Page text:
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The Travel Episode: ADHD and Traveling

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adhd travel tips

In this week’s episode, I take you through a recent trip to Palm Springs, Calif. for Bullcon. There’s a lot I did right, a lot I did wrong and I answer travel questions from social media. Want more support for ADHD? Be sure to grab this free cheat sheet!

Transcript:

This is The Adulting With ADHD Podcast, self-empowerment and tricks and tips for women with ADHD. This is the travel episode.

Before we start, I wanted to start a new segment, just a little new segment where I share anything interesting since the previous episode. I’ve got a doozy. All Things Considered did a really great feature on a Johns Hopkins University team that is studying barn owls to better understand ADHD. I didn’t really think much about this, but I guess it’s true. Owls are hyper-focused, and they’re so still. I never even really spent much time thinking about that, but these researchers did. This is a really cool story.

In one part, the researcher, his name is Shreesh Mysore, he’s an assistant professor, he actually carries this owl into a room with a lot going on. I think there’s other owls in cages and whatnot. You can tell the owl is getting really shifty and active and freaked out, but then when the professor closes his eyes, he’s completely still. I really loved his explanation. He said, essentially, a brain decides, at any instant, what is the most important piece of information for behavior or survival, and that is the piece of information that gets attended to. That drives behavior.

When we pay attention to something, we’re not just focusing on the thing that we want to pay attention to. We’re also ignoring all other important information in the world. The question is how does the brain actually help you ignore stuff that’s not important to you? Thought that was really cool, and I want to know what they figure out because I would love to better ignore things not important to me, so my new mantra is be a barn owl. Go ahead and borrow it if it helps you.

Like I said, this episode is about travel. I recently took a trip to California. It was for a conference. It’s called [inaudible 00:02:37]. It’s basically a place where ambitious women gather to discuss their careers, their side hustles, justice, social justice issues. It was a really neat experience, and I found out there are a lot of women with ADHD which … Of course, I know that, but it was really cool. Anyone I talked to who asked what I’m doing on the side, I would mention the podcast and online community, and so many people have a friend or know lots of people with ADHD, and so I felt really renewed that what we’re doing here is a need, and so that was cool.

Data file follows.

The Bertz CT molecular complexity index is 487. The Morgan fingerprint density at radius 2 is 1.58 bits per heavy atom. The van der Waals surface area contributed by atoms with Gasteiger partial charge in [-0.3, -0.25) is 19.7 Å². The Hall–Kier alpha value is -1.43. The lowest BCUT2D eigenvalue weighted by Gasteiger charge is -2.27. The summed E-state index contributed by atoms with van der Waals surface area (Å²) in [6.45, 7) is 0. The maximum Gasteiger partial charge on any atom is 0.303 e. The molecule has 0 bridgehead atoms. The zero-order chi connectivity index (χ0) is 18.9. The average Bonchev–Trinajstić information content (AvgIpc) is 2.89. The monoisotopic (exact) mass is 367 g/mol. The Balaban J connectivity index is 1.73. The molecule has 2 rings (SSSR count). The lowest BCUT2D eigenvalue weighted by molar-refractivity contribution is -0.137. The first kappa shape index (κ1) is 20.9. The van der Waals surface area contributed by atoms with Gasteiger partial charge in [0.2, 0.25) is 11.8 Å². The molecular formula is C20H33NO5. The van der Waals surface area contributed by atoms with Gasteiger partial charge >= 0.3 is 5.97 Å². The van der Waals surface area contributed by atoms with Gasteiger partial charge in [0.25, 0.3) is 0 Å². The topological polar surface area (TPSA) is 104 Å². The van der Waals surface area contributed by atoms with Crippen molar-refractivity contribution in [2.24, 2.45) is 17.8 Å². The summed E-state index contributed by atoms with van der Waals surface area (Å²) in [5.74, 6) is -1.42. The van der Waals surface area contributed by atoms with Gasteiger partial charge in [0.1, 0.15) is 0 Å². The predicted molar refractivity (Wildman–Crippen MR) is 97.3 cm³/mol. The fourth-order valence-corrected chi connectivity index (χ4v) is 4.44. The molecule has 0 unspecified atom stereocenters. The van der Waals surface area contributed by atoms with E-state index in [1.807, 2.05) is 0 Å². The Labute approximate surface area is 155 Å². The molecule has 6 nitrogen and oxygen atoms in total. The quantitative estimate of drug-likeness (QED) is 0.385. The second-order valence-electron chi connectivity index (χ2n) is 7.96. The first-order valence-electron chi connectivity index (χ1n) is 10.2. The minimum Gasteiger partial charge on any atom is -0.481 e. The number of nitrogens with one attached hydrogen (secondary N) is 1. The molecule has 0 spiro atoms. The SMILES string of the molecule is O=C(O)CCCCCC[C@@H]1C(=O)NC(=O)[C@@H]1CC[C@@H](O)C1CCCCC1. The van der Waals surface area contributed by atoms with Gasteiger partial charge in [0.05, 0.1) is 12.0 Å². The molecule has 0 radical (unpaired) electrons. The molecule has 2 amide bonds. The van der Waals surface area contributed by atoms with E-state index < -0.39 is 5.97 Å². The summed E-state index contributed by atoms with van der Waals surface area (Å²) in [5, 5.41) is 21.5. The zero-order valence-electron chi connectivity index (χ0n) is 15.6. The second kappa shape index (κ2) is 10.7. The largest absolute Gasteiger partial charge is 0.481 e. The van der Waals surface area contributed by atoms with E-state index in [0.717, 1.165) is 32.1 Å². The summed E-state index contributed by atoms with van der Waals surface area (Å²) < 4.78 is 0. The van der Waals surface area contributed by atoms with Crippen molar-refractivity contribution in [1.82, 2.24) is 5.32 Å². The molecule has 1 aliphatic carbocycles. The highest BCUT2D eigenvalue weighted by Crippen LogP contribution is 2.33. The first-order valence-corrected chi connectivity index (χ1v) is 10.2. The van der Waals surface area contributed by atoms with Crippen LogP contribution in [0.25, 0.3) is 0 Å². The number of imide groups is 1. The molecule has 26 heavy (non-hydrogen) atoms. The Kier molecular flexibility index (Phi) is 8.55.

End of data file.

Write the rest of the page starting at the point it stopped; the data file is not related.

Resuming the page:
I thought this was a good opportunity to talk about travel because, if you travel for business or pleasure or if you have 20 weddings to go to this year, it might help you to pick up some travel tips. It had been a while since I had traveled, and there was some things I did right and some things I did wrong, so I thought it might be helpful to do kind of a post mortem of what went right, what went wrong, et cetera.

Here’s what went right. I did pack in advance. This is something I always do. When I have a task that’s really complicated and really important, and that could be pulling a report at work or packing for a trip, I try to do it enough in advance that I can walk away for a period of time and come back and look at it with fresh eyes and just do one last scan to make sure I got everything.

I did do that, and I have a list in my Asana app, which is a project management app. I use it for my life. I do have a list in there because I take a recurring trip every six weeks back home to visit my family, and I just have a list that’s just lives there. I used that as a starter for my trip to California, and so I made my own adaptations on a piece of scratch paper. For some reason, when I pack, I like to use scratch paper. I don’t know where I was going with that but … Oh, I know what I was going to say. I was going to say it really doesn’t matter whether you use an app or notes in your phone or scratch paper. The method doesn’t really matter. The important things is that you have a list.

The other thing I did really well was that I kept it simple. I only packed what I needed. I didn’t bring everything. I did bring a candle, which might seem over the top, but right before I left, I had a really good pattern going of lighting a candle and meditating, which I need to get back into, and so, obviously, I was really into it to think I needed a candle to go with me. Actually, they ended up checking it at the TSA check-in, and it was a whole thing, but yeah, so maybe not do that, or keep it in your carry-on or whatever, but I had this big gigantic candle I brought with me because I just really felt I needed that. You should pack whatever you want, but one of the things that helps with ADHD, for me, is only sticking to the essentials because, let’s face it, the essentials are hard enough.